On the day of the disaster, the area had endured a heavy rainfall. The sheer amount of rain that fell on the Rossberg, a mountain near the village, exacerbated existing faults in the landscape and just before five o'clock in the afternoon, the landslide began. Beneath the mountain the villagers looked on in surprised wonder, little suspecting the imminent danger that the Rossberg posed to their lives.
In fact, 120 million tonnes of debris slid straight down into the village and buried Goldau beneath its weight. The landslide caused enormous damage to surrounding villages and even triggered a massive wave in Lake Lauerz, which only added to the devastation; 457 people were killed and Goldau disappeared beneath debris that was more than fifty feet high.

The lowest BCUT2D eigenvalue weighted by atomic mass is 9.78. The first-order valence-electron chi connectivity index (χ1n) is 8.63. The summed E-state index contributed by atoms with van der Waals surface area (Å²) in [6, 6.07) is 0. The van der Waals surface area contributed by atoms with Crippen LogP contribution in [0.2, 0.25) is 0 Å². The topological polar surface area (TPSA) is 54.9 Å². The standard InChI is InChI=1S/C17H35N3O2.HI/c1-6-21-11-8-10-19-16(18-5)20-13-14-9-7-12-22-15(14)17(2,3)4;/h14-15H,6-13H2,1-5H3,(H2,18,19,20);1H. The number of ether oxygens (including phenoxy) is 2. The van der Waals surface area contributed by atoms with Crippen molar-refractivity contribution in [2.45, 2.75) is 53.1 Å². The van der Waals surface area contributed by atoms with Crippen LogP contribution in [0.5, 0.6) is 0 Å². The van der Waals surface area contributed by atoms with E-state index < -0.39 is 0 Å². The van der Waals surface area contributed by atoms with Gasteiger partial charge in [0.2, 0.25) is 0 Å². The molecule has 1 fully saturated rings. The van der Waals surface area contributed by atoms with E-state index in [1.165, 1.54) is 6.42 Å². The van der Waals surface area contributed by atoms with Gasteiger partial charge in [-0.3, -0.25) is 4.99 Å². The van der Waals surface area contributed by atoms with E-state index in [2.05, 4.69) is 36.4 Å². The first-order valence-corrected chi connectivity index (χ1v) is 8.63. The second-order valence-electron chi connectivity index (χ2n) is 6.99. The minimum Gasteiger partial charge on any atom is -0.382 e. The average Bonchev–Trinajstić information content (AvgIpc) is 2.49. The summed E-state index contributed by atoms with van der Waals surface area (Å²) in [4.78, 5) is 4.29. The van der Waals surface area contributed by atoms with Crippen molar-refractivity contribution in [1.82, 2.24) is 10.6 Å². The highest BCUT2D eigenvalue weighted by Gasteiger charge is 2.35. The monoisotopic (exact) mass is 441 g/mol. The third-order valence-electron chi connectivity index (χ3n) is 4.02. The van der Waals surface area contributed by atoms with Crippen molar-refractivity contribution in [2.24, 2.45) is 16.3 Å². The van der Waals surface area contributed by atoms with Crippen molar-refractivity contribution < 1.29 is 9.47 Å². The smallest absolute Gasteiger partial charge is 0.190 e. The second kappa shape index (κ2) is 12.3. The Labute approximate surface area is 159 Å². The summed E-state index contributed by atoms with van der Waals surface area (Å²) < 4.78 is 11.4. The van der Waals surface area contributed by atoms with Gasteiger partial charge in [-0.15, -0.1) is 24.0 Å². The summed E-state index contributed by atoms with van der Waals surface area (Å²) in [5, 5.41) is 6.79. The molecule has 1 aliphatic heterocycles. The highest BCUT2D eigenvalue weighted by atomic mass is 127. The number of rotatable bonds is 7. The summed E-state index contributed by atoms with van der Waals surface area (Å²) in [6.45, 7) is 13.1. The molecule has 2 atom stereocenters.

Rather than declare the disaster a sign from God, geologists began to look for a natural explanation for the landslide and as the local people tried to make sense of the tragedy that had struck them, scientists came to Switzerland. Here they made studies of the landscape and began to piece together the events that had caused such devastation and slowly, surely, Goldau tried to recover.